Henri Haltiwanger is the founding father of his own dog-walking business, a valued member of the debate crew and a popular kid at New York’s prestigious FATE Academy. He attributes his fulfillment to his capital-S Smiles and his cautiously cultivated potential to charm pretty much anyone. That capability is especially critical now, as Henri, a first-technology Haitian American, counts down the days till he receives his Columbia University attractiveness letter, to be able to satisfy his parents’ “American dream” for him. But whilst a classmate named Corinne starts blackmailing him into helping her improve her social status, Henri discovers that his trademark charm might not be his price ticket to the American dream after all, and that his dream might not be precisely what he concept it was.
As he did in his debut novel, the William C. Morris Award-winning The Field Guide to the North American Teenager, Ben Philippe yet again locations readers directly inside the thoughts of a lovable but mistaken protagonist. Henri’s conspiratorial and, yes, captivating narration feels like he’s letting us in on mystery after mystery as he navigates the challenges of senior year, college applications, own family pressure and friendships. Henri makes some extreme mistakes, and it’s satisfying to observe him evolve into a more honest, open and susceptible person.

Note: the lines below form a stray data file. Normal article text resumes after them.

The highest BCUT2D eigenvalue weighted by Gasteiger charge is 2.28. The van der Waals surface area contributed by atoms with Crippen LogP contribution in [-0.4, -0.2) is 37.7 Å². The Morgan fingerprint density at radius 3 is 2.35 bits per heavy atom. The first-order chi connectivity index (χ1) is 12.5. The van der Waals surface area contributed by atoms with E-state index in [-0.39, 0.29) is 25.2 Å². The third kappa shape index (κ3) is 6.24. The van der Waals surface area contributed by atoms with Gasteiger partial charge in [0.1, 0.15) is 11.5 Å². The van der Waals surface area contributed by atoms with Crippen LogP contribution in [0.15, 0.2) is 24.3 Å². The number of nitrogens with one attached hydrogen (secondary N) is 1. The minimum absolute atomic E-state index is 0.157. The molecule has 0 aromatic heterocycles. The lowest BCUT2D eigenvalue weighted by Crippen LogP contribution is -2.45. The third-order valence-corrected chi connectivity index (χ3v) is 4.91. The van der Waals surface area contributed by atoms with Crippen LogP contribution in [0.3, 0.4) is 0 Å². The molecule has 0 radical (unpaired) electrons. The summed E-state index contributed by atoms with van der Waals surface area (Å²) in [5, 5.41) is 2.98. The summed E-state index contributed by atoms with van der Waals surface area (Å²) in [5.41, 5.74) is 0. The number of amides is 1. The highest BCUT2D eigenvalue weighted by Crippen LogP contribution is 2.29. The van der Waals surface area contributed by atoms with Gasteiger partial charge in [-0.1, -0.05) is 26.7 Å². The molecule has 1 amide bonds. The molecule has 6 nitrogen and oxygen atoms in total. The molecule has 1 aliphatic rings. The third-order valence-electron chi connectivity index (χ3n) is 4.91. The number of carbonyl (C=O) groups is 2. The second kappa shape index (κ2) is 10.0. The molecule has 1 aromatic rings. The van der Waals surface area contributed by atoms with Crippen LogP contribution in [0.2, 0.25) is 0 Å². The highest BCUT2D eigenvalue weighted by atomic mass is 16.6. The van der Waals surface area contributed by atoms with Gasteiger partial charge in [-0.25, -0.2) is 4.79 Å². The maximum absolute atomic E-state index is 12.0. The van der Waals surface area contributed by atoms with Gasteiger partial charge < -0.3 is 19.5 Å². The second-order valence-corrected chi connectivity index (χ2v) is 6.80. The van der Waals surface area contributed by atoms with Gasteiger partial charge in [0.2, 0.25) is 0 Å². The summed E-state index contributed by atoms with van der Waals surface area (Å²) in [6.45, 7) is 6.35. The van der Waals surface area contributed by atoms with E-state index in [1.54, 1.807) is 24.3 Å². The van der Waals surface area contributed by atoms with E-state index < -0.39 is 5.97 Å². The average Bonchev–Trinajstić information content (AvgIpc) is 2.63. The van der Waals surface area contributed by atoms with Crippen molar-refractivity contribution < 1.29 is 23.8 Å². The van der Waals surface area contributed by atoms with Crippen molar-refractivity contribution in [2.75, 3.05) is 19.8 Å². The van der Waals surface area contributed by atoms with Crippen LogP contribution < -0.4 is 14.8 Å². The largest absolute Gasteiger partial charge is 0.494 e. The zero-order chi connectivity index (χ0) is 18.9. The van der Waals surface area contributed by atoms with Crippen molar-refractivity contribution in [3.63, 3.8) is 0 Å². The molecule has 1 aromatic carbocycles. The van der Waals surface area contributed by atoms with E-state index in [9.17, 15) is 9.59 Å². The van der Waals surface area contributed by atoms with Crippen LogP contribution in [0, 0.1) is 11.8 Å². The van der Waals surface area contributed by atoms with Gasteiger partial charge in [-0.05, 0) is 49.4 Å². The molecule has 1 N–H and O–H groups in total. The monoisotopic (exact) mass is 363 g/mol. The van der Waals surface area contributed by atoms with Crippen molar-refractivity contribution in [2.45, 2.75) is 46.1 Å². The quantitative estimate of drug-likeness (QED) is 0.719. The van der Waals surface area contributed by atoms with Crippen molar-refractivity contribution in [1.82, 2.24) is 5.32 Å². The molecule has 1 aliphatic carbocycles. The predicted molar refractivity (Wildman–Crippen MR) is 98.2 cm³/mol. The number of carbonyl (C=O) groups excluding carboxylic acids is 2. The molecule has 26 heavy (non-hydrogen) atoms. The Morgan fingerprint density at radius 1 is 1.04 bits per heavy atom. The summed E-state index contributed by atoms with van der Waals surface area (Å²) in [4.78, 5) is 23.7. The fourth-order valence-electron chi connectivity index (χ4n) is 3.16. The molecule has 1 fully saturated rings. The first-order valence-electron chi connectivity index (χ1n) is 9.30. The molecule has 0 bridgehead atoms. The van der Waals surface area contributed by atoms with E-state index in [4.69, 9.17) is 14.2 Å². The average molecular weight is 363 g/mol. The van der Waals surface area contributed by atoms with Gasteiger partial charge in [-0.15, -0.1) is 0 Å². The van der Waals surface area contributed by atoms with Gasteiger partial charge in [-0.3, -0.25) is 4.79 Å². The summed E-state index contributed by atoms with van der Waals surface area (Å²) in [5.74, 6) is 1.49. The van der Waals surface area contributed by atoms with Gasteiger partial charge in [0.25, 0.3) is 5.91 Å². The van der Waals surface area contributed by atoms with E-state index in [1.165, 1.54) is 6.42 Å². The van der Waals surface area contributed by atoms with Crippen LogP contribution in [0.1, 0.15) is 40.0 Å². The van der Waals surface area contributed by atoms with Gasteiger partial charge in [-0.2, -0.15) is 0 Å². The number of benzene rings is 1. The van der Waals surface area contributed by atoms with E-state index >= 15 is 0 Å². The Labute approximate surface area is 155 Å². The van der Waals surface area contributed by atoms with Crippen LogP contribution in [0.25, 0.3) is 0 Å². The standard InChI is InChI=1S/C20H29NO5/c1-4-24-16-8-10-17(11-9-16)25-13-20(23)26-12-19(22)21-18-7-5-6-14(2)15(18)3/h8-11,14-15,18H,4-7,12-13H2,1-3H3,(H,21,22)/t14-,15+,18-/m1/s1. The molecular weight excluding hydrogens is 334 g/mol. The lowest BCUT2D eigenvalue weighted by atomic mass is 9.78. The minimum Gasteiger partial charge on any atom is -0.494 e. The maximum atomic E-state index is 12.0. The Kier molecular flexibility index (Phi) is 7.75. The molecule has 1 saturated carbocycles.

Philippe has a real knack for developing wealthy casts of assisting characters who bring his protagonists’ worlds to life. Here, this consists of Henri’s devoted parents, his sneaker-obsessed great friend, Ming, as well as the scholars and college who populate his high school experience. And of course, there’s Corinne, an academic dynamo who marches to the beat of her personal drum, harking back to other ambitious yet socially awkward teens inclusive of Paris Geller of “Gilmore Girls” or Rushmore’s Max Fischer. Philippe renders every man or woman as a individual with their own aspirations and imperfections.
Give Charming as a Verb to readers searching out a dynamic YA romp, a hint of romance and the permission to impeach whether or not what they’ve usually dreamed of is really what they want.